Primary Chair: Renellys C Perez, UM/CIMAS, Miami, FL, United States
Co-chairs: Maria Paz Chidichimo, Argentine Scientific and Technological Research Council; Hydrographic Service; Universidad de Buenos Aires, Buenos Aires, Argentina, Rebecca Marie Hummels, GEOMAR Helmholtz Centre for Ocean Research Kiel, Kiel, Germany and Tarron Lamont, Department of Environmental Affairs, South Africa
Session ID#: 27800
Through its associated heat, salt, and carbon transports, the Atlantic Meridional Overturning Circulation (AMOC) significantly influences the climate of the North Atlantic and surrounding areas and can even impact global climate through interactions with atmosphere on seasonal to multi-decadal timescales. Because the memory of the ocean vastly exceeds that of the atmosphere, AMOC is thought to represent the dynamical memory of the climate system, playing a major role in climate variations, hence in climate predictions, on these and even longer, i.e., centennial to millennial, timescales. Support for such a prominent role for AMOC on long time scales comes from coupled general circulation model simulations and proxy records. On shorter, i.e., intra-seasonal to decadal, timescales, measurements of transports, heat content, and other variables throughout the Atlantic Ocean have been instrumental in investigating the spatial structure, mechanisms, and impacts of AMOC variability, showing the importance of processes from the mesoscale to the basin scale. A synergy of knowledge gained from all these efforts will lead to a better understanding of AMOC.
We invite contributions from modeling and observational (both instrumental and proxy) studies, investigating AMOC variability and mechanisms as well as its role in climate predictions on various, e.g., decadal, timescales.
Primary Chair: Gokhan Danabasoglu, National Center for Atmospheric Research, Boulder, CO, United States
Co-chairs: Femke de Jong, WHOI, Woods Hole, MA, United States, Rong Zhang, NOAA Geophysical Fluid Dynamics Laboratory and Meric A Srokosz, National Oceanography Center, Soton, Southampton, United Kingdom
Session ID#: 27990
Boundary upwelling ecosystems (BUE) are known to play a significant role for ocean productivity and regulation of regional climate variability. The strong coupling between atmospheric forcing, ocean circulation, biogeochemical cycling, and fisheries have long motivated multidisciplinary studies that are now common in BUE. These ecosystems are increasingly vulnerable to the multiple effects caused by climate change, ocean acidification, deoxygenation, harvest of marine resources and coastal development. In order to manage and predict these valuable ecosystems, new and evolving scientific approaches to the collection of information and modeling are required. In this session, we seek papers synthesizing current knowledge as well as advances in the development of new observational tools and modeling approaches for understanding the multi-faceted dynamics of BUE.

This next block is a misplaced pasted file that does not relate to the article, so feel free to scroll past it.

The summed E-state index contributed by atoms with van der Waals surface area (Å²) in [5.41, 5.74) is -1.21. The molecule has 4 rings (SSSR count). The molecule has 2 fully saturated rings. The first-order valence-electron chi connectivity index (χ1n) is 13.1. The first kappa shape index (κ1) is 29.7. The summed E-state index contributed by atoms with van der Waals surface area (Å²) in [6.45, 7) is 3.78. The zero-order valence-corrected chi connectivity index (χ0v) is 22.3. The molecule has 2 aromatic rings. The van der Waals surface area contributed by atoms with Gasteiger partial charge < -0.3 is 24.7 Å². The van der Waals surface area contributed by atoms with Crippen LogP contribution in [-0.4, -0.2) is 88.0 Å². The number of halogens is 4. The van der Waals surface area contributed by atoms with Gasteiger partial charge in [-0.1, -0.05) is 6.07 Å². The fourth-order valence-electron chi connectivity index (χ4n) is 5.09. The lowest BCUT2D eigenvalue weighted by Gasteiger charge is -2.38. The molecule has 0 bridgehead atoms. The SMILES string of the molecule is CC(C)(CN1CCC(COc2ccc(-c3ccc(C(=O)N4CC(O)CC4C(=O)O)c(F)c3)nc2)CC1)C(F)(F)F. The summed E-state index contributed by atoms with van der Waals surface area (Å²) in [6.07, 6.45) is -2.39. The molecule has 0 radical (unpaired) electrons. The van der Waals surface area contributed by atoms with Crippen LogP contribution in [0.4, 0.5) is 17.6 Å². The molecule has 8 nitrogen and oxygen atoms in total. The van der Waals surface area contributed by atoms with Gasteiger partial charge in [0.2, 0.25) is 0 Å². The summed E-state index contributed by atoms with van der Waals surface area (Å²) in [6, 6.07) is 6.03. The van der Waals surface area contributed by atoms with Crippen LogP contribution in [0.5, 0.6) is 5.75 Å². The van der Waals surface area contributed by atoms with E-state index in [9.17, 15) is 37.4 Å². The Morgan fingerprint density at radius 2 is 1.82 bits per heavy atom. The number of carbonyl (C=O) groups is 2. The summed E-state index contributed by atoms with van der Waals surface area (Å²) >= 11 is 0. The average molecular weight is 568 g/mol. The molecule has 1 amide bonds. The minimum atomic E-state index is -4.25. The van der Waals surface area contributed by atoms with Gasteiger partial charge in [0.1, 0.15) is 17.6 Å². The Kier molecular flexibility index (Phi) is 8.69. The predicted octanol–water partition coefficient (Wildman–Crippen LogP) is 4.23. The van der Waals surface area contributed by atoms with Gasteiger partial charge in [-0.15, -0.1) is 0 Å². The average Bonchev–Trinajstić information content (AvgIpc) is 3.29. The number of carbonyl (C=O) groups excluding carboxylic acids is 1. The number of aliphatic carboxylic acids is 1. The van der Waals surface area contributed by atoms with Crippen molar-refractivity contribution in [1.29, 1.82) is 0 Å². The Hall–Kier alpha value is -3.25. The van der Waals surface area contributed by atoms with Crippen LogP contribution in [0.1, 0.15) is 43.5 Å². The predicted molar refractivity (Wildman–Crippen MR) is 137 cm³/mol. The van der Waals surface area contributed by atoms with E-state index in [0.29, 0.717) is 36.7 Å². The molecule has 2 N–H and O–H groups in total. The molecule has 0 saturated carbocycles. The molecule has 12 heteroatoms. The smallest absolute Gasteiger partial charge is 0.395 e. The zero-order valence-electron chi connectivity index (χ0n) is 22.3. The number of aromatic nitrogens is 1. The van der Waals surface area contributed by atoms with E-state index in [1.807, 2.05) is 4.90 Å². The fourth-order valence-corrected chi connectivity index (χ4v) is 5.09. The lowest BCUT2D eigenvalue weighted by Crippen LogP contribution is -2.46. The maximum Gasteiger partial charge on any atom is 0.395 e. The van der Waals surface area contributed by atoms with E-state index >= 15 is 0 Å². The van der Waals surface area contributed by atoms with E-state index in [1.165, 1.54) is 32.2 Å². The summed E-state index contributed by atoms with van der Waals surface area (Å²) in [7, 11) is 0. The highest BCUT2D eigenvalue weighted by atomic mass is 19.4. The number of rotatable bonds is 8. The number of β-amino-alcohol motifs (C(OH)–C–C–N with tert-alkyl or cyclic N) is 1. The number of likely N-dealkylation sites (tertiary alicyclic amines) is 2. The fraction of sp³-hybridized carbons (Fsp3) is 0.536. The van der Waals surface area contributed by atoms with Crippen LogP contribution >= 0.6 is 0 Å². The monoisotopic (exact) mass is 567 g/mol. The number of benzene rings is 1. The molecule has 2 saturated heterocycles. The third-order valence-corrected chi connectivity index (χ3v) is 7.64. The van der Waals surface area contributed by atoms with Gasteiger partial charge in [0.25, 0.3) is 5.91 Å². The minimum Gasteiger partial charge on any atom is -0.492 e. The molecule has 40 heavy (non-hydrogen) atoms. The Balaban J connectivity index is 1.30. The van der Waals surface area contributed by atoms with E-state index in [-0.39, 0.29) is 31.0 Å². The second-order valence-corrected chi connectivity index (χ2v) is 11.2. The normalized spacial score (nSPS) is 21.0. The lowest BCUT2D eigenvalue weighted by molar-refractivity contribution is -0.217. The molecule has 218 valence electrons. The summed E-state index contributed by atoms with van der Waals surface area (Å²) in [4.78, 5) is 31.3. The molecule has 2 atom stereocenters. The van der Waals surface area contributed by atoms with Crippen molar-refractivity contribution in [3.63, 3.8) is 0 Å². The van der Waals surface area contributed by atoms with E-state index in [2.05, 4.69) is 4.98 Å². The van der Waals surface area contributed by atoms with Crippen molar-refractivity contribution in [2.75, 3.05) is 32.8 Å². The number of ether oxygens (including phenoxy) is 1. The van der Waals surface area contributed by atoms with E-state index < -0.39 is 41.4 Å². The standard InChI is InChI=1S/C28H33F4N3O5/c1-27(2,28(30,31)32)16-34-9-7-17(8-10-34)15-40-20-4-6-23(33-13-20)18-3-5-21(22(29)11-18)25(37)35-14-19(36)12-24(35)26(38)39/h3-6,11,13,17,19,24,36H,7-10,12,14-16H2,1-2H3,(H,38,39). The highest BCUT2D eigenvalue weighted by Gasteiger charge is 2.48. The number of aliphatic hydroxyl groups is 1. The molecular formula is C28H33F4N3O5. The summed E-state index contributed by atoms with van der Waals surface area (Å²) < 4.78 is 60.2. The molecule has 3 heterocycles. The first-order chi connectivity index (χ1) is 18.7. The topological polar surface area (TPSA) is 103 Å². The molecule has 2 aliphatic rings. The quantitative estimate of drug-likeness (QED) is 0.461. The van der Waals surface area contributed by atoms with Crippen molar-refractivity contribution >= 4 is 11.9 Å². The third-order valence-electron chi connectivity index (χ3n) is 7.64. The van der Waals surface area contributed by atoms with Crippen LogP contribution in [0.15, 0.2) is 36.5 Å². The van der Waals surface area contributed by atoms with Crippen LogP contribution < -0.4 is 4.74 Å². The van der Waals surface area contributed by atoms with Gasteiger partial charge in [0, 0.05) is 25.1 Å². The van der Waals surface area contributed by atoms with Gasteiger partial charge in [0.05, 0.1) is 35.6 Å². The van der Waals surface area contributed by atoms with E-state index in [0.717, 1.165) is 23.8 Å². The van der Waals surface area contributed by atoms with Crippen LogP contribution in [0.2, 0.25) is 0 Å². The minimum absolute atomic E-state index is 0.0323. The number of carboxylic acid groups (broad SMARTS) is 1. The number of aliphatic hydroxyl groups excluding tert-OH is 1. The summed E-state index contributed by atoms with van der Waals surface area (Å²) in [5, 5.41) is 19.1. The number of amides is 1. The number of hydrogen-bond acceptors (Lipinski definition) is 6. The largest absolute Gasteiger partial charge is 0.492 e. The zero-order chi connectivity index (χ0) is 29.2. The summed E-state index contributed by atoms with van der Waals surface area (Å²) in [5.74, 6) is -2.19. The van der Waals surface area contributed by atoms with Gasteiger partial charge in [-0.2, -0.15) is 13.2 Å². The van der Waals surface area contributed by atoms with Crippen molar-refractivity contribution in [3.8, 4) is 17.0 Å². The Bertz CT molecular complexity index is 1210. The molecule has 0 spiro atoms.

Primary Chair: Enrique N Curchitser, Rutgers University New Brunswick, Department of Environmental Sciences, New Brunswick, NJ, United States
Co-chairs: Raleigh Hood, University of Maryland and Ruben Escribano, Universidad de Concepcion, Chile
PL006. Multi-scale Variability of Western Boundary Currents and their Role in Climate and Ecosystems
Session ID#: 29753
The global oceanic basins feature energetic boundary currents (BCs) that redistribute water, heat and salt, and exhibit a complex web of physical and biogeochemical processes along their paths. As such, BCs play a major role in regulating the global climate system. Yet monitoring the multi-space and time scales of the energetic dynamic flows of boundary currents can be complicated. These boundary currents tend to act as barriers to cross-front flow, but variability associated with multiple types of instabilities, and on a range of time and space scales, act to facilitate cross-front flow, stirring, and mixing along their paths, further complicating the study of these currents. This session seeks contributions from studies including, but not limited to, the full multi-scale variability of BCs from time and space scales that span subseasonal to multi-decadal and from turbulent to basin scales; their interaction with marginal seas, frontal processes and air-sea interaction; and their impacts on marine ecosystems. In addition, we welcome papers that discuss observational (in situ and remote), analysis, theoretical and model simulations that emphasize achievements in sustained BC monitoring, and so provide guidance for the development of a future effective and efficient monitoring network.
Primary Chair: Zhaohui Chen, Ocean University of China, Qingdao, China
Co-chairs: Janet Sprintall, University of California San Diego, La Jolla, CA, United States, Emma E Heslop, SOCIB, Palma, Spain and Stuart P Bishop, North Carolina State University, Marine, Earth, and Atmospheric Sciences, Raleigh, NC, United States
2. Sessions related to CLIVAR Science:
Ecology and Physical Interactions
High Latitude Environments
Ocean Observatories, Instrumentation and Sensing Technologies
Ocean Data Management
Past, Present and Future Climate
Physical Oceanography: Mesoscale and Larger
Physical Oceanography: Mesoscale and Smaller
Physical Oceanography: Other